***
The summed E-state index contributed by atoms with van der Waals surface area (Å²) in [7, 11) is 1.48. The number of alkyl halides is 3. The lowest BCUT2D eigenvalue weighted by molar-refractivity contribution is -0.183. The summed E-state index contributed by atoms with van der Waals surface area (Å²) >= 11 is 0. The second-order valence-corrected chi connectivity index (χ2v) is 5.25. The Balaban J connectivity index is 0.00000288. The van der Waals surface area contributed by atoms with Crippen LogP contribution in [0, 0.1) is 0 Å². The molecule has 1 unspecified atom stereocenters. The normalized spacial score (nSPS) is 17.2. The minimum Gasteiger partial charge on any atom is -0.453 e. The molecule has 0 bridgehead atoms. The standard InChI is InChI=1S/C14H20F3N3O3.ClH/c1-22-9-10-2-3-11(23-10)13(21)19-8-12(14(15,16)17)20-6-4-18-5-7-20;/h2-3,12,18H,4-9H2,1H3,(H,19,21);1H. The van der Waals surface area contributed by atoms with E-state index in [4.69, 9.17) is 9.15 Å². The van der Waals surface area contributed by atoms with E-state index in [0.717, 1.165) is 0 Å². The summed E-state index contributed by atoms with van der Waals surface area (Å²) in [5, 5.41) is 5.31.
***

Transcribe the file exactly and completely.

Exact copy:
The summed E-state index contributed by atoms with van der Waals surface area (Å²) in [7, 11) is 1.48. The number of alkyl halides is 3. The lowest BCUT2D eigenvalue weighted by molar-refractivity contribution is -0.183. The summed E-state index contributed by atoms with van der Waals surface area (Å²) >= 11 is 0. The second-order valence-corrected chi connectivity index (χ2v) is 5.25. The Balaban J connectivity index is 0.00000288. The van der Waals surface area contributed by atoms with Crippen LogP contribution in [0, 0.1) is 0 Å². The molecule has 1 unspecified atom stereocenters. The normalized spacial score (nSPS) is 17.2. The minimum Gasteiger partial charge on any atom is -0.453 e. The molecule has 0 bridgehead atoms. The standard InChI is InChI=1S/C14H20F3N3O3.ClH/c1-22-9-10-2-3-11(23-10)13(21)19-8-12(14(15,16)17)20-6-4-18-5-7-20;/h2-3,12,18H,4-9H2,1H3,(H,19,21);1H. The van der Waals surface area contributed by atoms with E-state index in [4.69, 9.17) is 9.15 Å². The van der Waals surface area contributed by atoms with E-state index in [0.717, 1.165) is 0 Å². The summed E-state index contributed by atoms with van der Waals surface area (Å²) in [5, 5.41) is 5.31.